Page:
Our images can be used under a CC BY attribution licence (unless stated otherwise).
Unique ID: WILT-FE8512
Object type certainty: Certain
Workflow status: Published
Description: An Anglo-Saxon silver penny of Edward the Confessor (1042-66), Expanding Cross type, Heavy coinage (early 1050s). The coin has been gilded, and pierced four times close to the edge, from the obverse to the reverse. On the obverse, the holes are arranged at 1, 5, 7 and 11 o'clock and three contain an iron rivet. The die axis is 12.
The positioning of the holes suggests that this coin may have been attached to cloth or leather as a dress accessory to display the reverse cross. However, other coins of this type (and of the broader late Anglo-Saxon and early Norman period) are known to have been mounted as brooches/badges. There are various forms of pin attachment, amongst which are a hinged pin and catch-plate, each attached with two rivets. Although there appears to be no impression from such fittings, the similarity to other pieces makes this a likely interpretation. [i] Although a single coin would not normally constitute Treasure, there are numerous precedents of coins showing secondary treatment as ornaments as objects rather than coins, and therefore as potential Treasure under the terms of the Treasure Act (1996).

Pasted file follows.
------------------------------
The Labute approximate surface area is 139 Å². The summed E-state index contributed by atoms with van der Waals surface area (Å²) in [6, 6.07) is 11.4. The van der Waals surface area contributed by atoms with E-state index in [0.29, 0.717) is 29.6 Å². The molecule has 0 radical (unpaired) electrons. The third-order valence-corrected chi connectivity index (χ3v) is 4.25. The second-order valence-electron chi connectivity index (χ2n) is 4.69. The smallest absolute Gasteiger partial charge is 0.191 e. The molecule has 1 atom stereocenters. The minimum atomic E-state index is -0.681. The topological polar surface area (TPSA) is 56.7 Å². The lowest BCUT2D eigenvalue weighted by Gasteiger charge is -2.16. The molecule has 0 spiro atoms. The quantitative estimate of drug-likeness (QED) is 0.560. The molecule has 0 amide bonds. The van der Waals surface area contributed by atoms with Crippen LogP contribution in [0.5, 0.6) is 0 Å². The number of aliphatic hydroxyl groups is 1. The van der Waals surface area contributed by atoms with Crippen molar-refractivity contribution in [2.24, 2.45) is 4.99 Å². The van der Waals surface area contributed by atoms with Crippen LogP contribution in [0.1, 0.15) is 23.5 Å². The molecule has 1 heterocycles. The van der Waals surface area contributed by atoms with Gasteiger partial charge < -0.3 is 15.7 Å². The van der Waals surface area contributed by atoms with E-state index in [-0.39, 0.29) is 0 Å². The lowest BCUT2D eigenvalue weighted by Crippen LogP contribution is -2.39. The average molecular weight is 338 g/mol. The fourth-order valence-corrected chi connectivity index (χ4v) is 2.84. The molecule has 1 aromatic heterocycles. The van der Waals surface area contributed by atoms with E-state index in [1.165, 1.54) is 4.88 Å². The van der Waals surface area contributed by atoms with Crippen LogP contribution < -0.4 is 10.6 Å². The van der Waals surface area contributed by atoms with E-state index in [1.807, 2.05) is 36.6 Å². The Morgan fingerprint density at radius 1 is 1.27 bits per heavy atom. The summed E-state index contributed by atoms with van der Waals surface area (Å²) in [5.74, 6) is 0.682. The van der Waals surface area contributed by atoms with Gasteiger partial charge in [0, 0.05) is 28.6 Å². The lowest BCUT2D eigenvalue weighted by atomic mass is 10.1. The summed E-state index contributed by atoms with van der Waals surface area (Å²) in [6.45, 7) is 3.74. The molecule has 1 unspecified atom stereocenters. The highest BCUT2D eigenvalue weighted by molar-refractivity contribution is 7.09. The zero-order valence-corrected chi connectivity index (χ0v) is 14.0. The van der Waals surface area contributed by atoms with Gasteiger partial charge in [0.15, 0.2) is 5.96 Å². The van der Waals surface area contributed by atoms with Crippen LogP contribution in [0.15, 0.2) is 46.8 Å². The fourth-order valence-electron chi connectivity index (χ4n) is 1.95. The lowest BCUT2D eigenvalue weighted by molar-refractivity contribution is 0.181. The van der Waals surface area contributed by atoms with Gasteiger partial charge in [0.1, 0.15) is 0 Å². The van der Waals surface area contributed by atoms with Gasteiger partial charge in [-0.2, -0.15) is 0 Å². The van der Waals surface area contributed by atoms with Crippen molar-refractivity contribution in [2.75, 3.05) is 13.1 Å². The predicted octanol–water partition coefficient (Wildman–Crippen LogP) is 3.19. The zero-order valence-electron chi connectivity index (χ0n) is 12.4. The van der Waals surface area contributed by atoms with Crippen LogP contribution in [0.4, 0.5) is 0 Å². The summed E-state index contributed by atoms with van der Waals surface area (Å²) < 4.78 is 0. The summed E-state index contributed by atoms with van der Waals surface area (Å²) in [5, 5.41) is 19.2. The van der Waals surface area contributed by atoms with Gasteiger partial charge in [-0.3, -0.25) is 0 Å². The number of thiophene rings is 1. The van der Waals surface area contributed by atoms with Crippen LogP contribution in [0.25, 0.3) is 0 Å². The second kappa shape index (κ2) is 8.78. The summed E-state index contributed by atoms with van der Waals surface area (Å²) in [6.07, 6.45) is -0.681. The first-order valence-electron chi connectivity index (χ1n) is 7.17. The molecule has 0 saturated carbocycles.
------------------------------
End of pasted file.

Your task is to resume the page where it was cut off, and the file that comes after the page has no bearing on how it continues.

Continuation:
Obverse: Diademed bust left; in front, sceptre with a trefoil head
+[E]DW[E]R D RE[
Reverse: Short cross voided with expanding limbs joined at the base by two circles
+[ ]LFPIN[E ] [O]N [PIL]TV:
Date: Early 1050s
Reference: North 823
Dimensions and metal content: The object measures 19.69mm in diameter and weighs 1.89g (29.1 grains). Coins of this period routinely have a high silver content, far in excess of the 10% threshold stipulated by the Act. Although the presence of the iron rivets lowers the overall percentage of silver, they are too small to bring the total silver content below 10%, while the gilding enhances the precious metal content.
Consequently, in terms of age and precious metal content, the object qualifies as Treasure under the stipulations of the Treasure Act (1996).
[i] Williams, G, 'Coin-brooches of Edward the Confessor and William I', BNJ 71 (2001), 60-70; Williams, G, 'More Anglo-Saxon and Norman coin-brooches', BNJ 76 (2006), 337-39.
This is a find of note and has been designated: County / local importance
Evidence of reuse: Four piercings
Subsequent action after recording: Acquired by museum after being declared Treasure
Treasure case tracking number: 2012T81
Weight: 1.89 g
Diameter: 19.69 mm
Date(s) of discovery: Friday 27th January 2012
This information is restricted for your access level.
Treasure case number: 2012T81
Ruler/issuer: Edward the Confessor
Mint or issue place: Wilton Castle
Category: Coin of the kings of All England 924/5-1066
Type: N 823 (Expanding cross, heavy)
Obverse description: Diademed bust left; in front, sceptre with a trefoil head
Obverse inscription: +[E]DW[E]R D RE[
Reverse description: Short cross voided with expanding limbs joined at the base by two circles
Reverse inscription: +[ ]LFPIN[E ] [O]N [PIL]TV:
Die axis measurement: 12 o'clock
Grid reference source: Generated from computer mapping software
Unmasked grid reference accurate to a 10 metre square.
|Author||Publication Year||Title||Publication Place||Publisher||Pages||Reference|
|North, J.J.||1994||English Hammered Coinage: Volume I. Early Anglo-Saxon to Henry III, c. 600-1272||London||Spink and Son Ltd||823|